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Bruce C. Hansen, Robert F. Hess; Contour sparseness and the interactions in the visual processing of local phase alignment of natural scene contours. Journal of Vision 2006;6(6):564. doi: 10.1167/6.6.564.
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© ARVO (1962-2015); The Authors (2016-present)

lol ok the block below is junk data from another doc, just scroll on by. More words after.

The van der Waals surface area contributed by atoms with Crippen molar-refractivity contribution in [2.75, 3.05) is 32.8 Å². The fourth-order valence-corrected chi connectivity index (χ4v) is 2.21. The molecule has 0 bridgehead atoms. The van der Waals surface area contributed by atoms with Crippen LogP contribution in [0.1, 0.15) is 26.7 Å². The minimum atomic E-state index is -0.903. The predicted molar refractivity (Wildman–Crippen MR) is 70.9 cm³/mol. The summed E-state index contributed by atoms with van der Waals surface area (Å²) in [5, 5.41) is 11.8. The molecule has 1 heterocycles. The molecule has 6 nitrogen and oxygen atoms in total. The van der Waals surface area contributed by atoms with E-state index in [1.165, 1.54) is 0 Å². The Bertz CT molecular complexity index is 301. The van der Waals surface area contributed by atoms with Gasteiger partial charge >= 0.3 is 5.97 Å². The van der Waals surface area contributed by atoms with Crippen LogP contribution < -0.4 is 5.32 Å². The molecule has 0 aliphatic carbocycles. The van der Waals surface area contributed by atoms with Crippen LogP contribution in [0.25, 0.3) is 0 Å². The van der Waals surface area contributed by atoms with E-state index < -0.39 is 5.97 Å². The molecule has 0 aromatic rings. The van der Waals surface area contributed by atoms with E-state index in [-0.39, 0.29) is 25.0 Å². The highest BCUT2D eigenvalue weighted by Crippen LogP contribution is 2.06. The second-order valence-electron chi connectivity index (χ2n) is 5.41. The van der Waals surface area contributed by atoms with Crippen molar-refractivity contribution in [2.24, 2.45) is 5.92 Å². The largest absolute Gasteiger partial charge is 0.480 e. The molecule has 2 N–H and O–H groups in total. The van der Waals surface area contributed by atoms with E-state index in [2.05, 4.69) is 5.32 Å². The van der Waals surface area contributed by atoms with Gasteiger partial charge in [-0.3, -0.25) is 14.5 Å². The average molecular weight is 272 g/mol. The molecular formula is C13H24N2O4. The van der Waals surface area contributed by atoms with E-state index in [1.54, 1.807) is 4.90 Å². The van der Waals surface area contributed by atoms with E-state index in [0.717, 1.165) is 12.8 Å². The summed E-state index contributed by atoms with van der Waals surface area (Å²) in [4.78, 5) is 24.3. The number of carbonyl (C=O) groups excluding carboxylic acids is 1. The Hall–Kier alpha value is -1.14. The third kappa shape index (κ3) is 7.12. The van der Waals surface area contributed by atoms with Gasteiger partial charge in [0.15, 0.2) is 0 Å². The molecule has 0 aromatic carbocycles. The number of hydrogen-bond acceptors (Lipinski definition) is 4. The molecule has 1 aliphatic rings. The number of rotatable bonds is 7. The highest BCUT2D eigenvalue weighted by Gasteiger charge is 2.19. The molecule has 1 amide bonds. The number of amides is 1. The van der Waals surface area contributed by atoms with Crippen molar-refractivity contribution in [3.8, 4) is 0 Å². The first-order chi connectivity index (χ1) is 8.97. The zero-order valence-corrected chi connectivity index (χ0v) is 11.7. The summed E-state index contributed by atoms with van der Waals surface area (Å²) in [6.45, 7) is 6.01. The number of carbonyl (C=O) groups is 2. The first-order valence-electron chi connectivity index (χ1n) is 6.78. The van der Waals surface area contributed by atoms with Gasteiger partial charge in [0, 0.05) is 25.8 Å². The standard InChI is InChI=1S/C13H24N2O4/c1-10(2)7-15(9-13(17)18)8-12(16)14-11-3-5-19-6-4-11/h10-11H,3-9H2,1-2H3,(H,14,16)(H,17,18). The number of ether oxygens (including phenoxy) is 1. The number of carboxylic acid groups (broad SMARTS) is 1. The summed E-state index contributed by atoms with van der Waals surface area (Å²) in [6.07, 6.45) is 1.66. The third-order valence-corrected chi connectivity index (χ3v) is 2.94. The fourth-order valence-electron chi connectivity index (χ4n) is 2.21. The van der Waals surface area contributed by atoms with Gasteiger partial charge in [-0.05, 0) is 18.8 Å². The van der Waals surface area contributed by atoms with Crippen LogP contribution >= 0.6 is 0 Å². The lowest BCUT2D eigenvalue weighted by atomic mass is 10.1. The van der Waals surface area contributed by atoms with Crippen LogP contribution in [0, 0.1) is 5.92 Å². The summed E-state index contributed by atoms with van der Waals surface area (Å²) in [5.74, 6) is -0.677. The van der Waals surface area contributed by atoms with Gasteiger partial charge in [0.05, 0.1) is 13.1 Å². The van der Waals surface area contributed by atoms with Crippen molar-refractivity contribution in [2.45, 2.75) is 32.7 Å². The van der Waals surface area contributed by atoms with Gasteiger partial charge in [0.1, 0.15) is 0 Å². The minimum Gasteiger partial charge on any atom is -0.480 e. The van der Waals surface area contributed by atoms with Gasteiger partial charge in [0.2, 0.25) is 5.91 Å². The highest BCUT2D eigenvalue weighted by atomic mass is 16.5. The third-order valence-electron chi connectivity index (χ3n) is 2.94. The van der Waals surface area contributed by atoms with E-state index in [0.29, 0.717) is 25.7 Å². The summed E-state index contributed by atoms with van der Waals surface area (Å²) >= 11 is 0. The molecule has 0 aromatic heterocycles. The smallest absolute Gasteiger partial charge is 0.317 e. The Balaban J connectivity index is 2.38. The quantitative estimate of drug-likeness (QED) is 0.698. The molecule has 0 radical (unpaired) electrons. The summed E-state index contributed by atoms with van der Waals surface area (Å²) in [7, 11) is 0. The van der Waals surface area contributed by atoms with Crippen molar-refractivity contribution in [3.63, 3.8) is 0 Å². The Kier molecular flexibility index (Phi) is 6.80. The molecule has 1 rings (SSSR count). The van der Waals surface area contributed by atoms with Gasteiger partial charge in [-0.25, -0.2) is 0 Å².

The phase spectra of natural scene imagery play a central role regarding where contours occur, thereby defining the spatial relationship between those features in the formation of image structure. Thus, we were interested in 1) measuring the relative amount of local spatial phase alignment needed by humans to extract contours from an image, and 2) determine if those measurements depended on the contour “sparseness” at different spatial frequencies (SF). We examined this with a match-to-sample task that used either natural scene images or noise images possessing naturalistic contours, grouped with respect to their level of sparseness. Phase alignment in the stimuli was controlled by band-pass filtering the phase spectra, where phase angles falling within the filter's pass-band were preserved, and everything else randomized. Filter widths were varied (0.3 octave steps) about one of three central SFs (3, 6, 12cpd). On any given trial, following a 250ms presentation of a partially phase-randomized image, participants were simultaneously shown (2sec) four images and asked which one corresponded to the previously viewed, partially phase-randomized image. Results indicated that 1) the bandwidth of local spatial phase alignment needed to match image contours depended on the relative sparseness of the original image; 2) for contours falling within the 6cpd central SF filter, less phase alignment was needed as compared to the other central SFs; 3) contour sparseness outside of a given filter's central SF was not found to interfere with the amount of phase alignment needed to match image contours.
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